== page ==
The US vehicle safety regulators have said that the artificial intelligence system piloting a self-driving Google car can be considered as the driver under federal law, reports Reuters. This move clears a major hurdle for making autonomous cars legally acceptable.
The National Highway Traffic Safety Administration (NHTSA), will interpret driver in context of what is controlling the car, i.e. the self driving system, rather than any of the vehicle occupants. However, safety requirements like requiring a foot activated braking system will still be enforced on all vehicles for the time being.
This ruling will also imply that autonomous car manufacturers will have to make sure information like the tire pressure, which is mandatorily displayed on the dashboard for human drivers, will have to be passed on to the automated system. The NHTSA however raised the question if such information should be made available to human occupants as well. Additionally, the agency said that federal rules will have to be formally rewritten before cars without brakes and steering wheels could be offered.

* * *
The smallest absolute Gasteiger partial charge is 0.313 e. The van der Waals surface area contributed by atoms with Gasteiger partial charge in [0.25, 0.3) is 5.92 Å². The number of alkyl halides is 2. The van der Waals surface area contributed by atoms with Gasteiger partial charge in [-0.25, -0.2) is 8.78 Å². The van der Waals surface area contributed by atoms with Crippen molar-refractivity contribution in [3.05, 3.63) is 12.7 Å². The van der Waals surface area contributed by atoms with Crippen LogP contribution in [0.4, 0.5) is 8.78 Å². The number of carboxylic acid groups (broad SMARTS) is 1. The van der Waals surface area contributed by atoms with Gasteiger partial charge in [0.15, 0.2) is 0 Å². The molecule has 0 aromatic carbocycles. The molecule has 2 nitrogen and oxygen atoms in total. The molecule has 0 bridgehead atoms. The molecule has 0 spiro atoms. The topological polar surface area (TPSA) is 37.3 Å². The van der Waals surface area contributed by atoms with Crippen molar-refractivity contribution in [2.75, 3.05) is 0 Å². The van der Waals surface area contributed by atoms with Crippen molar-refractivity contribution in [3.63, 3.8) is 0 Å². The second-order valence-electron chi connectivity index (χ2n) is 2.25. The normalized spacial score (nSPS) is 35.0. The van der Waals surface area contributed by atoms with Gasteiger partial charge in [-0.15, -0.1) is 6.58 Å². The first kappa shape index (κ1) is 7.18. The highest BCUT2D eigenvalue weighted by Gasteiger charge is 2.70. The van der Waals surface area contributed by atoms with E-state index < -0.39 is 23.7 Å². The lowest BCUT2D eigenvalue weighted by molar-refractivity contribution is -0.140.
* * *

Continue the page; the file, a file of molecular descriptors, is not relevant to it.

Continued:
Regardless of the other hurdles, this ruling will effectively make autonomous drivers legal entities responsible for the vehicle and pave a way for regulations for future autonomous cars to come without brakes, steering wheels, human controlled turn indicators etc. Google for its part had argued that providing humans with controls in an autonomous vehicle would actually be detrimental to road safety performance.
Self-driving cars in California: Last month, California’s state Department of Motor Vehicle said that autonomous car makers will be required to submit a disengagement report – a list of every time a human driver had to take over the car. This year, it included submissions from Bosch, Delphi, Google, Nissan, Mercedes-Benz, Tesla, and Volkswagen Group.
At the time, Google reported that it had experienced 341 significant disengagement events over 682,000 km, Nissar reported 2390 km and 106 disengagements while Delphi reported 26,815 km and 405 disengagements. In June last year, Google reported that it had been in 13 minor accidents with its self-driving cars, none of which was the fault of the self-driving car.